Listed Building

The only legal part of the listing under the Planning (Listing Buildings and Conservation Areas) (Scotland) Act 1997 is the address/name of site. Addresses and building names may have changed since the date of listing – see 'About Listed Buildings' below for more information. The further details below the 'Address/Name of Site' are provided for information purposes only.

Address/Name of Site


Status: Designated


There are no additional online documents for this record.


Date Added
Local Authority
Planning Authority
NT 25718 73346
325718, 673346


John Begg and/or Alexander Lorne Campbell, 1925-7 (alterations by Rowand Anderson, Kininmonth and Paul, 1953 - see Notes). 4-storey, 7 bay, former institutional building with Renaissance treatment with rusticated ground floor and dentiled cornice continuous with that of the earlier corner building at No 32 Chamber Street (see separate listing). Sandstone ashlar with raised and moulded dressings to 1st floor. Base course rising to ground floor cill level; projecting moulded and dentiled cornice at 2nd floor with frieze below and blocking course above. 3-bay pilastered entrance to centre with panel above inscribed 'The Edinburgh Dental Hospital And School'. Recessed panels above. Ionic end pilasters at 1st and 2nd floors with obelisk finials, as at No 32. Channelled dressings to windows at 3rd bay with sculptured armorial panel between 1st and 2nd floor; 3rd floor treated as attic with recessed, multi-paned, canted bays. Returns at E to 2-window gable with raised wallhead stack and further stack to right.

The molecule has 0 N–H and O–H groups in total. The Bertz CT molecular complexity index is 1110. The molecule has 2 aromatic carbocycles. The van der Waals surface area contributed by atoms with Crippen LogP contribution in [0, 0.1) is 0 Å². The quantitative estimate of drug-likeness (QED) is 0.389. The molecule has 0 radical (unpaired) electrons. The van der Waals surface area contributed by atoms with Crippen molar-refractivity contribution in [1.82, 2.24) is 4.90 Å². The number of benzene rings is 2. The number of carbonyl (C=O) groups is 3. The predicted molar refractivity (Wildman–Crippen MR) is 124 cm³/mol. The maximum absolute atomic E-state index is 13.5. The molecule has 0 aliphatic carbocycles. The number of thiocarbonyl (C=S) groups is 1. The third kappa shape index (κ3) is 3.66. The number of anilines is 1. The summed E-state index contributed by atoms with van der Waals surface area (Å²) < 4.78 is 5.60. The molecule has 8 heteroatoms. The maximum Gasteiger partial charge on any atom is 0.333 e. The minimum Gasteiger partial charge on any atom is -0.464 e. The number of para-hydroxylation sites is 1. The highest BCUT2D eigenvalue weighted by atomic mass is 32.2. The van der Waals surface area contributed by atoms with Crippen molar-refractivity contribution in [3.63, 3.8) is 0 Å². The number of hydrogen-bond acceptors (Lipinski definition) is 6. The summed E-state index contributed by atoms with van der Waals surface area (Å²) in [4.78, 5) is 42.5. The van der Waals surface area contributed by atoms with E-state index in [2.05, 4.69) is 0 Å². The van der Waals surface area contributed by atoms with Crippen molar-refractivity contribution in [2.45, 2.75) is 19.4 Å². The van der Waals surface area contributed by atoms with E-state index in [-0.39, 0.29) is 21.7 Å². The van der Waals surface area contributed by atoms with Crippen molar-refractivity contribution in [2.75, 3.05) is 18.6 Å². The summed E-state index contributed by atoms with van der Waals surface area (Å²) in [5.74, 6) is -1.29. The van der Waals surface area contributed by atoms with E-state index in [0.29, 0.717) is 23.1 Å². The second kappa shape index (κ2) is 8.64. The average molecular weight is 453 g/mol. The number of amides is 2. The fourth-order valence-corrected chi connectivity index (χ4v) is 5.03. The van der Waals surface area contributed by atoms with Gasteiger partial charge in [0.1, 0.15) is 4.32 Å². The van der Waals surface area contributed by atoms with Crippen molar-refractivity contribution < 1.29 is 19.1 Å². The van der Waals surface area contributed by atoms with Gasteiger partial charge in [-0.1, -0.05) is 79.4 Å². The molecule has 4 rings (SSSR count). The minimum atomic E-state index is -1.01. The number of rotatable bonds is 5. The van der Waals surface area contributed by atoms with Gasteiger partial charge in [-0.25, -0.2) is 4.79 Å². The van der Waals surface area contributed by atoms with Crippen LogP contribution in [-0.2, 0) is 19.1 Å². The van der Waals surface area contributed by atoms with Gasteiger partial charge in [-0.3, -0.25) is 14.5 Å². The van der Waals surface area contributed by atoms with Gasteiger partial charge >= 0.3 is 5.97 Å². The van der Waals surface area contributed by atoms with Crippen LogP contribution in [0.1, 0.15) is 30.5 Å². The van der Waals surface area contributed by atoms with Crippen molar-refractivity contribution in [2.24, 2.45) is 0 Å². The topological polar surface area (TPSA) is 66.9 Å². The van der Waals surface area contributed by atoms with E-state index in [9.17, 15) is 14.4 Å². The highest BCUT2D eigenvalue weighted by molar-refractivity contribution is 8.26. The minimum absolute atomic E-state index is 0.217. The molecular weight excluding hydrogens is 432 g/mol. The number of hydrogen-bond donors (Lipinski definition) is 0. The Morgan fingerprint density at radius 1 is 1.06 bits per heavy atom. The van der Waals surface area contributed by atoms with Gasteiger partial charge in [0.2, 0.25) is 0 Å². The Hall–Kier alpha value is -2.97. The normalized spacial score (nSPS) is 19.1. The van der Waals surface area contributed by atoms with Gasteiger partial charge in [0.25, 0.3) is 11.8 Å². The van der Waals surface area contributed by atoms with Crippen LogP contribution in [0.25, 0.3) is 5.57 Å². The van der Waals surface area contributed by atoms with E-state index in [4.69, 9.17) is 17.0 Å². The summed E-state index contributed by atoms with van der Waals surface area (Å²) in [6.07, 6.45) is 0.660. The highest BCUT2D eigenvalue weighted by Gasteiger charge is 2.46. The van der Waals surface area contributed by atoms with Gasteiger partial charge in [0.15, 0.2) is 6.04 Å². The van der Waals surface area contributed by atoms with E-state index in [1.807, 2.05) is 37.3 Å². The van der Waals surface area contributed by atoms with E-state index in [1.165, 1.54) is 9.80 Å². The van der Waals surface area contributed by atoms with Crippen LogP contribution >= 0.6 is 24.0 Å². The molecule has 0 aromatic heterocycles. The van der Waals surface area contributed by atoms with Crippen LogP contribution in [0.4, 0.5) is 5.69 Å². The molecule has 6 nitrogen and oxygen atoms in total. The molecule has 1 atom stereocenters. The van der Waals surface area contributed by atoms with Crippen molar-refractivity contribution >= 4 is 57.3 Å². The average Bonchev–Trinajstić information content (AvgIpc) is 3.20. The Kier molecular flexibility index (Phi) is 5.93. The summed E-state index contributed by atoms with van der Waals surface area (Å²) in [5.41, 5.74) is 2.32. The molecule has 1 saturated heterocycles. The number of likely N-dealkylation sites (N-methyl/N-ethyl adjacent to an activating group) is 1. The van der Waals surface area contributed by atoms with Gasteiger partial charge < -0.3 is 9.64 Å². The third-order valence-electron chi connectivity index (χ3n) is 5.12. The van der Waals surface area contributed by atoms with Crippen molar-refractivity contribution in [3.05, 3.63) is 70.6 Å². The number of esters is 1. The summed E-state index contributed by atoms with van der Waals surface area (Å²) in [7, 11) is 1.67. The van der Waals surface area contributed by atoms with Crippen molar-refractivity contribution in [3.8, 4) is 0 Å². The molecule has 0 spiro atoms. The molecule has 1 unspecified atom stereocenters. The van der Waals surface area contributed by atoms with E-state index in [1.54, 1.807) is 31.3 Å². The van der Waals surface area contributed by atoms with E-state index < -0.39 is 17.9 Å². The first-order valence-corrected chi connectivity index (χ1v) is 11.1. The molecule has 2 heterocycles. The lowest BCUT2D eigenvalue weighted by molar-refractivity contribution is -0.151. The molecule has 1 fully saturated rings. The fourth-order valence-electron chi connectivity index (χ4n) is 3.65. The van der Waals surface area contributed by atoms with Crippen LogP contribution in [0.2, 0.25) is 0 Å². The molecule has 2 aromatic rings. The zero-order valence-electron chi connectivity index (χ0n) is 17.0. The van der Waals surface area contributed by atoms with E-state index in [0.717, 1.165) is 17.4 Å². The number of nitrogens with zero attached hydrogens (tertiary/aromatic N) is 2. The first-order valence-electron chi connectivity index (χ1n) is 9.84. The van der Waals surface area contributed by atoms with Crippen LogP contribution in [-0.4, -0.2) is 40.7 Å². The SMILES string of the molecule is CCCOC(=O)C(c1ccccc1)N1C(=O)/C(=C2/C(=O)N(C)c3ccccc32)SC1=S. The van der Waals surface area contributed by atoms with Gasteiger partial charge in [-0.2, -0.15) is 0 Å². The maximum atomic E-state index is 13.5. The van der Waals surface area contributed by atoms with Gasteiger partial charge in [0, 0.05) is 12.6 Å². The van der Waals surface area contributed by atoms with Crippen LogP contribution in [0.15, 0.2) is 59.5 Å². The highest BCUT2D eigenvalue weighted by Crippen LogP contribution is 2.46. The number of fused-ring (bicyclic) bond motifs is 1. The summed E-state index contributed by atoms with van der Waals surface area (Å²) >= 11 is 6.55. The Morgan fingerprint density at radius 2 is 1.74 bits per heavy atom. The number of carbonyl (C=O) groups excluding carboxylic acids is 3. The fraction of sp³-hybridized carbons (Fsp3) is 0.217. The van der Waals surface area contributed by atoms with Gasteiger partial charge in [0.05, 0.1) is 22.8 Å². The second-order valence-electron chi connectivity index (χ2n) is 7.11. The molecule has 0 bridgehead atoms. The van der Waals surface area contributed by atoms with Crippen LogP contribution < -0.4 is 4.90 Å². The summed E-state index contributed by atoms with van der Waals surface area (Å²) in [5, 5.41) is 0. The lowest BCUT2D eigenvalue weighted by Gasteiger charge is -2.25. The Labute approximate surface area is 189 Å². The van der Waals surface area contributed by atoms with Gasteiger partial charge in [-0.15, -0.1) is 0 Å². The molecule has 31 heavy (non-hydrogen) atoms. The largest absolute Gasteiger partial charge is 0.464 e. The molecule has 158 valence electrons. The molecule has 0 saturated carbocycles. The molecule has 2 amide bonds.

INTERIOR: extensively refurbished for use as commercial premises.

Predominantly multi-pane glazing to timber sash and case windows. Grey Scottish Slate. Coped ashlar skews and stacks. Clay cans. Recessed cast-iron rainwater goods.

Statement of Special Interest

Nos 30 and 31 Chambers Street groups well with its earlier neighbour at No 32 Chamber Street, borrowing various details and continuing its form and massing, though it is not by the same architect. The building is notable for its restrained detailing and verticality emphasised by the tall fenestration, particularly at 1st floor level. The unusual recessed canted windows at the 4th storey add further interest. The building occupies a prominent position at the W end of Chamber Street opposite the National Museum of Scotland. The mid 20th century alterations, including the pilastered doorpiece, add a further layer of historic interest.

The building was designed by Begg or Lorne Campbell whose partnership had come to an end three years prior to construction; it is unclear which partner was responsible. An original pedimented doorpiece at the 3rd bay was replaced by the renowned practice of Rowand Anderson, Kininmonth and Paul in 1953 as part of their alterations. These included an extension to the rear, now demolished following the construction of the adjacent new Sheriff Court. The multi-paned canted windows at 3rd floor were re-glazed in 1976. The current structure replaced an earlier dental hospital of 1894, possibly by Edinburgh Architect, Robert MacFarlane Cameron. Edinburgh Dental Dispensary was originally opened in 1860 at No1 Drummond Street, subsequently moving to Cockburn Street. It moved to the site in Chambers Street in 1894.



John Gifford et al, Buildings of Scotland - Edinburgh, (1991) p179. Charles McKean, Edinburgh - An Illustrated Architectural Guide (1992) p65. Dictionary of Scottish Architects, (accessed 10.05.2007)